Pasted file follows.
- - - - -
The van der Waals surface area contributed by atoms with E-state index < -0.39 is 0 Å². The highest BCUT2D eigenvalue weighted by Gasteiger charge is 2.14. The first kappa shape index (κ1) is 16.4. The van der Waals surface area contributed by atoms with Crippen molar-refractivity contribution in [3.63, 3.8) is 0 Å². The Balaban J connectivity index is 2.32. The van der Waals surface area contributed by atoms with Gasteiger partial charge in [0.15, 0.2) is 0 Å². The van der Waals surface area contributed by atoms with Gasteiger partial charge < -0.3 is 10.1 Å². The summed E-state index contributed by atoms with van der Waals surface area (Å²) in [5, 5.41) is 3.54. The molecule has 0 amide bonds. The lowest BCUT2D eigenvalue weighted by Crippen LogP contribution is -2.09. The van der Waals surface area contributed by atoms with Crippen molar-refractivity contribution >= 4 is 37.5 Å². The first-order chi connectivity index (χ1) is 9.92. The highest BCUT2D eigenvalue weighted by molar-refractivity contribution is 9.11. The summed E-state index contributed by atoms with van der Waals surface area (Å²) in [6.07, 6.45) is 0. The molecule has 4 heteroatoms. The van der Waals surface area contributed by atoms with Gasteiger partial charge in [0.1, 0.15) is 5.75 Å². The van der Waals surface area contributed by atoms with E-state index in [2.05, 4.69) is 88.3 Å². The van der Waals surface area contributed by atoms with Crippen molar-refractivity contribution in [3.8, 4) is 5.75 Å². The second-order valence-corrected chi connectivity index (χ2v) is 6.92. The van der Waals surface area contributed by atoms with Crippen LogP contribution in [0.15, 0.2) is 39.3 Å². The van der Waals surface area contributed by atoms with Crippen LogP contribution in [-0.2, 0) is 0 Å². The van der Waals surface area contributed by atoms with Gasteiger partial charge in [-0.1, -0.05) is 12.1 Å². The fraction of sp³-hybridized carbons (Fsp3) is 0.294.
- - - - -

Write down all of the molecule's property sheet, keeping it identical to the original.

The van der Waals surface area contributed by atoms with E-state index < -0.39 is 0 Å². The highest BCUT2D eigenvalue weighted by Gasteiger charge is 2.14. The first kappa shape index (κ1) is 16.4. The van der Waals surface area contributed by atoms with Crippen molar-refractivity contribution in [3.63, 3.8) is 0 Å². The Balaban J connectivity index is 2.32. The van der Waals surface area contributed by atoms with Gasteiger partial charge in [0.15, 0.2) is 0 Å². The van der Waals surface area contributed by atoms with Gasteiger partial charge < -0.3 is 10.1 Å². The summed E-state index contributed by atoms with van der Waals surface area (Å²) in [5, 5.41) is 3.54. The molecule has 0 amide bonds. The lowest BCUT2D eigenvalue weighted by Crippen LogP contribution is -2.09. The van der Waals surface area contributed by atoms with Crippen molar-refractivity contribution >= 4 is 37.5 Å². The first-order chi connectivity index (χ1) is 9.92. The highest BCUT2D eigenvalue weighted by molar-refractivity contribution is 9.11. The summed E-state index contributed by atoms with van der Waals surface area (Å²) in [6.07, 6.45) is 0. The molecule has 4 heteroatoms. The van der Waals surface area contributed by atoms with Gasteiger partial charge in [0.1, 0.15) is 5.75 Å². The van der Waals surface area contributed by atoms with E-state index in [2.05, 4.69) is 88.3 Å². The van der Waals surface area contributed by atoms with Crippen molar-refractivity contribution in [3.8, 4) is 5.75 Å². The second-order valence-corrected chi connectivity index (χ2v) is 6.92. The van der Waals surface area contributed by atoms with Crippen LogP contribution in [0.15, 0.2) is 39.3 Å². The van der Waals surface area contributed by atoms with Crippen LogP contribution in [-0.2, 0) is 0 Å². The van der Waals surface area contributed by atoms with Gasteiger partial charge in [-0.1, -0.05) is 12.1 Å². The fraction of sp³-hybridized carbons (Fsp3) is 0.294.